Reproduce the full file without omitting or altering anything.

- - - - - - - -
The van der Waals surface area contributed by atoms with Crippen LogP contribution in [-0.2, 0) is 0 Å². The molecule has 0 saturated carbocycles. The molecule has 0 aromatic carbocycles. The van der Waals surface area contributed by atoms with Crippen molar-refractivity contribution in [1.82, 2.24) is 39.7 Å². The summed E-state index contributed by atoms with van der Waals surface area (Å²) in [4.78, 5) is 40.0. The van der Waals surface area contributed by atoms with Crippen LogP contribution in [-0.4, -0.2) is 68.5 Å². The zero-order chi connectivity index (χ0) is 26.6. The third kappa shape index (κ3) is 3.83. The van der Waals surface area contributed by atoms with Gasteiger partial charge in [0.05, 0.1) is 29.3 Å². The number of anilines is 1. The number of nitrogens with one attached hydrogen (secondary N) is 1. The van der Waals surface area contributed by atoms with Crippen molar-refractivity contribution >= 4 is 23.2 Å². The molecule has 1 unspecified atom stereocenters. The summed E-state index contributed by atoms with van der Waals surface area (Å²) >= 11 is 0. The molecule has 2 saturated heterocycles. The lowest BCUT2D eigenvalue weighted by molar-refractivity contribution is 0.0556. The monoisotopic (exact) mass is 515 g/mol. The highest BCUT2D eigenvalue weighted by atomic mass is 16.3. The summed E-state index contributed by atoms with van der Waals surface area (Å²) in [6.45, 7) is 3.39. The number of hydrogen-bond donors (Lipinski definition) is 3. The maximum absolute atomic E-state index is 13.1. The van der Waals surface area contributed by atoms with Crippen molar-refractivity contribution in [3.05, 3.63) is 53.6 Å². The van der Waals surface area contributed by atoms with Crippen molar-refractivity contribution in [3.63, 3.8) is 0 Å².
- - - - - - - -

The van der Waals surface area contributed by atoms with Crippen LogP contribution in [-0.2, 0) is 0 Å². The molecule has 0 saturated carbocycles. The molecule has 0 aromatic carbocycles. The van der Waals surface area contributed by atoms with Crippen molar-refractivity contribution in [1.82, 2.24) is 39.7 Å². The summed E-state index contributed by atoms with van der Waals surface area (Å²) in [4.78, 5) is 40.0. The van der Waals surface area contributed by atoms with Crippen LogP contribution in [-0.4, -0.2) is 68.5 Å². The zero-order chi connectivity index (χ0) is 26.6. The third kappa shape index (κ3) is 3.83. The van der Waals surface area contributed by atoms with Gasteiger partial charge in [0.05, 0.1) is 29.3 Å². The number of anilines is 1. The number of nitrogens with one attached hydrogen (secondary N) is 1. The van der Waals surface area contributed by atoms with Crippen molar-refractivity contribution >= 4 is 23.2 Å². The molecule has 1 unspecified atom stereocenters. The summed E-state index contributed by atoms with van der Waals surface area (Å²) >= 11 is 0. The molecule has 2 saturated heterocycles. The lowest BCUT2D eigenvalue weighted by molar-refractivity contribution is 0.0556. The monoisotopic (exact) mass is 515 g/mol. The highest BCUT2D eigenvalue weighted by atomic mass is 16.3. The summed E-state index contributed by atoms with van der Waals surface area (Å²) in [6.45, 7) is 3.39. The number of hydrogen-bond donors (Lipinski definition) is 3. The maximum absolute atomic E-state index is 13.1. The van der Waals surface area contributed by atoms with Crippen molar-refractivity contribution in [3.05, 3.63) is 53.6 Å². The van der Waals surface area contributed by atoms with Crippen molar-refractivity contribution in [3.63, 3.8) is 0 Å².